Letters – 22 November 2018

November 22, 2018

On meddling, merit and accountability

The situation that Mark Steven describes in his opinion article “The political becomes personal when a grant is killed by a minister”, outlining how his personal life was affected by an Australian minister’s veto of funding for his research proposal, is a frustrating one, but not one that illustrates, I think, loss of academic freedom.

The various statements on academic freedom discuss freedom to pursue research, and freedom of discourse, without punishment or censorship. They do not mention any right to receive public funds. The funder – the government – is entitled to make recipients accountable. If the law allows ministerial review, then that is part of the accountability mechanism.

The real problem, in Steven’s own words, lies here: “Winning a large research grant, I was told by my head of school, was the only way to make my position permanent.”

The university has abandoned the concept of appointment on academic merit and replaced it with appointment according to income-earning potential. This is a decision not of the government but of the self-governed university.

In Australia, the shifts to a more overtly commercialised university began with the Dawkins reforms of the late 1980s, which made universities more open to working-class people, shifting university attendance from 15 per cent to 40 per cent. But the way in which universities responded to these demands (by looking at their academics as money-producing units of labour) was arguably one possible response. The question is: Was it the only possible response?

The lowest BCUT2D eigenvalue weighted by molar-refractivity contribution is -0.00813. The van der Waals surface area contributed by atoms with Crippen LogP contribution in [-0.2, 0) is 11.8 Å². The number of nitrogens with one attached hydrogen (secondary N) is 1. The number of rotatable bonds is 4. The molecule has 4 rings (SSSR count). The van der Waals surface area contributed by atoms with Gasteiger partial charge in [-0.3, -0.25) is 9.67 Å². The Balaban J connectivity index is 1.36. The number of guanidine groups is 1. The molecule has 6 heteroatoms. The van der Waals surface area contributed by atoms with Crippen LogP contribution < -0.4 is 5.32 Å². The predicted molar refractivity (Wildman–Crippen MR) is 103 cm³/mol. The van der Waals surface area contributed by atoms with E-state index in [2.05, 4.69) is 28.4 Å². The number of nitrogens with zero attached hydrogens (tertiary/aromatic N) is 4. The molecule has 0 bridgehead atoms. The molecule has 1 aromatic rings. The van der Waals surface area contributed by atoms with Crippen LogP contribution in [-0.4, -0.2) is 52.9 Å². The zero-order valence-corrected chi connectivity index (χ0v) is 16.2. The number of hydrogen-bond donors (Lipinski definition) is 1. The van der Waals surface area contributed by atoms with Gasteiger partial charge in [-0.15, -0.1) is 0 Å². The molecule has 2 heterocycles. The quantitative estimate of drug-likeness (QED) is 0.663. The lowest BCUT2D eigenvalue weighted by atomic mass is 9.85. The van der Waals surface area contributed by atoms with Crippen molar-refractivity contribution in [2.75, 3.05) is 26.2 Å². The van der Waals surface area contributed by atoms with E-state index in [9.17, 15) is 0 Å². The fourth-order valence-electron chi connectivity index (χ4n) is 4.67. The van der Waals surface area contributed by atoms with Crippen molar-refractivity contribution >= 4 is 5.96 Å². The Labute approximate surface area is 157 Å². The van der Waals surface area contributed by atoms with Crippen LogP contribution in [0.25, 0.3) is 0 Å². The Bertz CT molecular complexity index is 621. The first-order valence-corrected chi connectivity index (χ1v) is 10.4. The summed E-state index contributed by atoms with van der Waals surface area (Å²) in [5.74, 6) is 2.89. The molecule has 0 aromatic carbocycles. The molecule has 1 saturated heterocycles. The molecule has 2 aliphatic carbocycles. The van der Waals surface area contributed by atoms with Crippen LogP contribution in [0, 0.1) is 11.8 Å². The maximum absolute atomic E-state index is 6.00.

davidweek
Via timeshighereducation.com

The Arts and Humanities Alliance, an association of learned societies that work together to promote the interests of the arts and humanities in the UK, expresses its serious concern at the vetoing by Simon Birmingham, when he was education minister of Australia, of applications to the Australian Research Council. As revealed in the Senate’s estimates committee on 25 October, and detailed in Times Higher Education , the minister “in an extraordinary departure from protocol” blocked the allocation of some £2.3 million in grants. The 11 blocked projects had been rigorously peer-reviewed, considered by a selection advisory committee drawn from the ARC’s college of experts, and recommended by the ARC’s CEO for funding.

The AHA condemns political interference in decisions over research grant funding, and in particular the attack on the arts and humanities inherent in the ministerial veto, which affected only humanities grant applications. The AHA further expresses solidarity with the 11 research teams from across Australia whose funding applications were secretly vetoed despite the ARC’s recommendation to fund them.

Susan Bruce (Keele University), co-chair of the Arts and Humanities Alliance
Martin Halliwell (University of Leicester), co-chair of the Arts and Humanities Alliance
Claire Squires (University of Stirling), chair of the Association for Publishing Education
Lucinda Matthews-Jones (Liverpool John Moores University) and Jamie Wood (University of Lincoln), co-conveners of History UK